1. RFE is Request for Further Evidence and NOID is Notice of Intent to Deny
I filed an NIW application and kept checking the status, but nothing changed. Yesterday, the lawyer told me and I was very nervous and sad when I received the RFE. I have never seen an RFE before, so I would like to ask some questions: firstly, how to judge whether the received RFE is not a NOID, only the request for evidence is written at the end of the attached table? On March 1, the date on which the lawyer received the RFE was February 23, but the status I checked online remained unchanged and it was still case received. Won’t the status of the RFE be updated online? The RFE was very long and questioned all three prongs. I provided information for each point, but it was considered insufficient proof. Does this mean that the probability of passing is not high?
Some people say that if it is RFE instead of NOID, that means that there is an intention to pass it, but what is the situation like this when every point is questioned? Finally, I would like to ask prong3-it is beneficial not to use the labor certificate. How should I argue? If the first two prongs can be proved, then this is no problem? The first two prongs felt that they didn’t buy my recommendation letters very much, saying that they couldn’t prove the connection with other entities. I don’t have a patent for my articles, and the recommendation letters are mainly from the bosses of the company. Outsiders will not know my specific work. Excuse me, if you want to issue a relatively independent recommendation letter, you may find a company customer or a professor in a related industry. What are they going to write? Is it okay to write from a resume?
Mr. Lee answers,
For the benefit of the readers, a national interest waiver (NIW) requires that the petitioner show that there is substantial merit and national importance to the proposed endeavor; that the petitioner is well placed to advance the endeavor; and that it would be beneficial to the United States to waive the labor certification requirement. To your specific situation, USCIS labels RFE’s (Request for Further Evidence) and NOID’s (Notice of Intent to Deny). If your attorney informed you that he or she received an RFE, you can well believe it as he or she is looking at it. (The attorney should email or send you a copy). Generally speaking, the online status system should register the RFE, but the system is inconsistent and sometimes does not as a system is only as good as the persons inputting information into the system. It is always better to have at least one of the prongs decided in your favor when you receive an RFE, but being questioned on all three does not necessarily mean that you will be denied if there is a strong response. The question of the third prong – whether it would be beneficial to the country to waive the labor certification requirement – would likely be resolved in your favor if you are adjudged favorably on the first two points. Entrepreneurs and those who are extremely good in their fields with deep knowledge and experience are not readily amenable to the labor certification process, which demands that petitioning organizations only ask for minimally qualified people. Besides the impracticality of a labor certification application, USCIS looks to see the benefit to the US from the petitioner’s contributions even if other US workers are also available, and whether the national interest in the person’s contribution is sufficiently urgent. In looking at recommendation letters, USCIS is looking for objective observers who can talk about you, your endeavor, and how it may benefit the country. Letters from people who know you like colleagues, your managers, and company customers may not be seen as objective. A professor in a related industry who knows of your work may be more persuasive. USCIS is also looking for original letters, not letters written from a resume. Letters that look like they are written by the same person are not well accepted. The best letters are thoughtful ones written by individuals talking extensively about your endeavor, how well-positioned you are to advance the endeavor, and if possible, explain how granting the waiver may outweigh the benefits of making you go through the labor certification requirements.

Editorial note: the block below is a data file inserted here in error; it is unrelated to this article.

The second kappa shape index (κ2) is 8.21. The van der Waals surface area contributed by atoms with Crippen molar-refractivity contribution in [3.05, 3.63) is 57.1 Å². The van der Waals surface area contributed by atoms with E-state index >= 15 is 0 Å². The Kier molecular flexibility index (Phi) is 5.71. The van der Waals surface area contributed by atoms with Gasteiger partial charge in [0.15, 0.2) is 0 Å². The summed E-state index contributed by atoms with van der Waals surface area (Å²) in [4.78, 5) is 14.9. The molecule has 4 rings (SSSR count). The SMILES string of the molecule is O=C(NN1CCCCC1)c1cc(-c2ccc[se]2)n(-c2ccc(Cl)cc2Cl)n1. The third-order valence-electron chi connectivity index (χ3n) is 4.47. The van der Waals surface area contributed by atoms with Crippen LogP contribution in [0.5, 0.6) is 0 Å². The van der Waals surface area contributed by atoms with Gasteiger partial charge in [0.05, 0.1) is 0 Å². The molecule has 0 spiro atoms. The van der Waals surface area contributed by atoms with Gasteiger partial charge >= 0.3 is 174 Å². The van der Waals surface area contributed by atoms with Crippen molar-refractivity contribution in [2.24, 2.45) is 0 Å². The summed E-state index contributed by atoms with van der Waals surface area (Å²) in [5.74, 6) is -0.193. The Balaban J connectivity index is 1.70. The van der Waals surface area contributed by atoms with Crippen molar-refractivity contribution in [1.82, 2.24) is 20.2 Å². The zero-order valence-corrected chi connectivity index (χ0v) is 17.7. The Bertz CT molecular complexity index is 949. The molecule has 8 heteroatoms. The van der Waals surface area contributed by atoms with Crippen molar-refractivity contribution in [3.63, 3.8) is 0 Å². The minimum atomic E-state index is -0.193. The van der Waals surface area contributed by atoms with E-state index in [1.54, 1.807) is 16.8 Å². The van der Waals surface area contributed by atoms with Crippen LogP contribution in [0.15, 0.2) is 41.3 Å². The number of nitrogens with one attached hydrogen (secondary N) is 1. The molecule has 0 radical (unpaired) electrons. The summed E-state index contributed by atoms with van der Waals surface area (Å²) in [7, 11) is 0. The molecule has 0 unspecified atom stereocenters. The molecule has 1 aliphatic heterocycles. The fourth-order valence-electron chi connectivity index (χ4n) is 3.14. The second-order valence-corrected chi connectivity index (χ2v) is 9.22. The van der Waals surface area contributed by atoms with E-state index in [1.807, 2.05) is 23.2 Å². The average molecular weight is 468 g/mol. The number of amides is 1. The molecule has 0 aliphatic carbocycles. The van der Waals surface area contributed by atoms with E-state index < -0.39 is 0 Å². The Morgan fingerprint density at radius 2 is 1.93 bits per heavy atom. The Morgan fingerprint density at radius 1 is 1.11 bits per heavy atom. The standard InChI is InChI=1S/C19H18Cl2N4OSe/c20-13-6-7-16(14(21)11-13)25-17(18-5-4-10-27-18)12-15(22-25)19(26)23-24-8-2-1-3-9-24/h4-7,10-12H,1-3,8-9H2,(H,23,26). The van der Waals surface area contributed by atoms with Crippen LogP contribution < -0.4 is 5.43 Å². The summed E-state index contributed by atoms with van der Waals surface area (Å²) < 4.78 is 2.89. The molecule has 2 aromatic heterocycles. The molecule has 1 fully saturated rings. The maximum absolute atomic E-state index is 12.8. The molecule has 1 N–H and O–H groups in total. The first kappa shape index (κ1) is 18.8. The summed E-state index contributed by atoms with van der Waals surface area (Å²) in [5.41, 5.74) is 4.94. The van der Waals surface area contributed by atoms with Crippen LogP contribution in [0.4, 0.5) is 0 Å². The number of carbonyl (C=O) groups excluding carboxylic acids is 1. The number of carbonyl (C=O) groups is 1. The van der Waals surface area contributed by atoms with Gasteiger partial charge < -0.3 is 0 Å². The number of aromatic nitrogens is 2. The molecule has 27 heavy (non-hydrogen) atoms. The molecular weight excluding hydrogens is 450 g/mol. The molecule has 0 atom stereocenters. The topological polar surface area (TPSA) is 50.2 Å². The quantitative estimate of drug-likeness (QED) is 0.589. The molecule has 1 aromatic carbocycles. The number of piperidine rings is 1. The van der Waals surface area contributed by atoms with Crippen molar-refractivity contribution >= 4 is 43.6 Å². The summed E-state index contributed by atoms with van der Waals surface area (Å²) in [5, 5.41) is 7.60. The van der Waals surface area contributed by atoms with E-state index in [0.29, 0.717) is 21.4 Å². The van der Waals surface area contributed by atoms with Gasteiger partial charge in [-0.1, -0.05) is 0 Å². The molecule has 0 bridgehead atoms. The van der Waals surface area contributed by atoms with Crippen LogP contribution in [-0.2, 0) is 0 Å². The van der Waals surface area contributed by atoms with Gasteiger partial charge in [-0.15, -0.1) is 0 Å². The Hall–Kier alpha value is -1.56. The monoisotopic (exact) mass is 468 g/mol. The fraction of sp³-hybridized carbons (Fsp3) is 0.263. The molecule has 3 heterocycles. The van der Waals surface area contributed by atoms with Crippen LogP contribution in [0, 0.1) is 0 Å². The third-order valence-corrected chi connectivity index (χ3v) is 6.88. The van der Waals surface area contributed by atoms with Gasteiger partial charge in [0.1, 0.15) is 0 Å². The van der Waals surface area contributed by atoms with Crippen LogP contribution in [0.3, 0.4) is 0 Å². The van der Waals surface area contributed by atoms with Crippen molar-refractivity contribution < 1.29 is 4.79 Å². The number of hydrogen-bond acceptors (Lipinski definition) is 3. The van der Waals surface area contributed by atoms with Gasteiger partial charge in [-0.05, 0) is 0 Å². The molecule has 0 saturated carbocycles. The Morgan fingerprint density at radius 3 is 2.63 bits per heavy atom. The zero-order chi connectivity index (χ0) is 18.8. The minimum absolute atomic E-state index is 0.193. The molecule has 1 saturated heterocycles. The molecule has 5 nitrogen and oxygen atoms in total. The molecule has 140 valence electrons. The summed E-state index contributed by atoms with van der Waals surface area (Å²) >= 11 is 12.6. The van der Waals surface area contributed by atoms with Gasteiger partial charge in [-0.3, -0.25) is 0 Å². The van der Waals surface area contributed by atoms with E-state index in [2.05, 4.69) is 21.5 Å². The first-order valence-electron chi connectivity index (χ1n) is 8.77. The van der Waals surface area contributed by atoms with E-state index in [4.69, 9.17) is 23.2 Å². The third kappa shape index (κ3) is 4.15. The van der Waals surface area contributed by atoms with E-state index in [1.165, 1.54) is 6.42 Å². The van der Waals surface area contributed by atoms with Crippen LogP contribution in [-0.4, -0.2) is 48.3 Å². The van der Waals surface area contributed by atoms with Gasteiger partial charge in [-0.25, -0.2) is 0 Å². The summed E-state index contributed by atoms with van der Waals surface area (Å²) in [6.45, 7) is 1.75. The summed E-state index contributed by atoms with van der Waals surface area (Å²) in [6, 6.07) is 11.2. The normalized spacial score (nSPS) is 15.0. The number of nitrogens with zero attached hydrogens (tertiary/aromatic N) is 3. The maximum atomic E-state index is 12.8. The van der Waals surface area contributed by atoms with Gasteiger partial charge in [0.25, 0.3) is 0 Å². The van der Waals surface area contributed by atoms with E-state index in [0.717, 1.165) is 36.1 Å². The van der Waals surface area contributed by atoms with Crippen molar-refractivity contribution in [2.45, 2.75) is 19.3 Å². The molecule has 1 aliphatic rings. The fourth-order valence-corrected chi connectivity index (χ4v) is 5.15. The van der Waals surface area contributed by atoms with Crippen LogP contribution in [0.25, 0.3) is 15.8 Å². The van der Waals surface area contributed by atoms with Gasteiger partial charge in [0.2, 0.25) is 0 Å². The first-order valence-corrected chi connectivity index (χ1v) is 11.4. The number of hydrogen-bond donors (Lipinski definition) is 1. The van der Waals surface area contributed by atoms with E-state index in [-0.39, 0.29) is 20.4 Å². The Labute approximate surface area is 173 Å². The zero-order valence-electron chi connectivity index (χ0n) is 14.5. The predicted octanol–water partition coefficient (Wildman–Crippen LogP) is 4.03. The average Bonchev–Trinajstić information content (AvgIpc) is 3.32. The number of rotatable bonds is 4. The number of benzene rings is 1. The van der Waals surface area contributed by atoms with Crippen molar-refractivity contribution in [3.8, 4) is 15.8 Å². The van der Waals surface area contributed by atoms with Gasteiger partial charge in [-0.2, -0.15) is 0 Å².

2. An applicant for a B1/B2 visa must disclose past immigrant visa information
I’m in China and I’m going to America. I would like to know, if I submit a US green card application, can I still apply for a B1/2 visa? For example, if I apply for a business trip, tourism, or meeting in the United States, what proof do I need to provide?
Mr. Lee answers,
An applicant for a B1/B2 visa is required to disclose in the DS-160 nonimmigrant visa application form whether he or she has applied for an immigrant visa or had an immigrant visa petition filed on his or her behalf. Upon such disclosure, the decision of whether to issue the visa will be in the discretion of the American consular officer. You should prepare such materials as proof of the purpose of your trip, ties and bonds with the home country such as ownership of real property, other assets, bank accounts, employment or schooling, etc. I note that it has been our experience that many consular officers take less notice of immigrant visa petitions where there is still a considerable time to elapse before the priority date becomes current.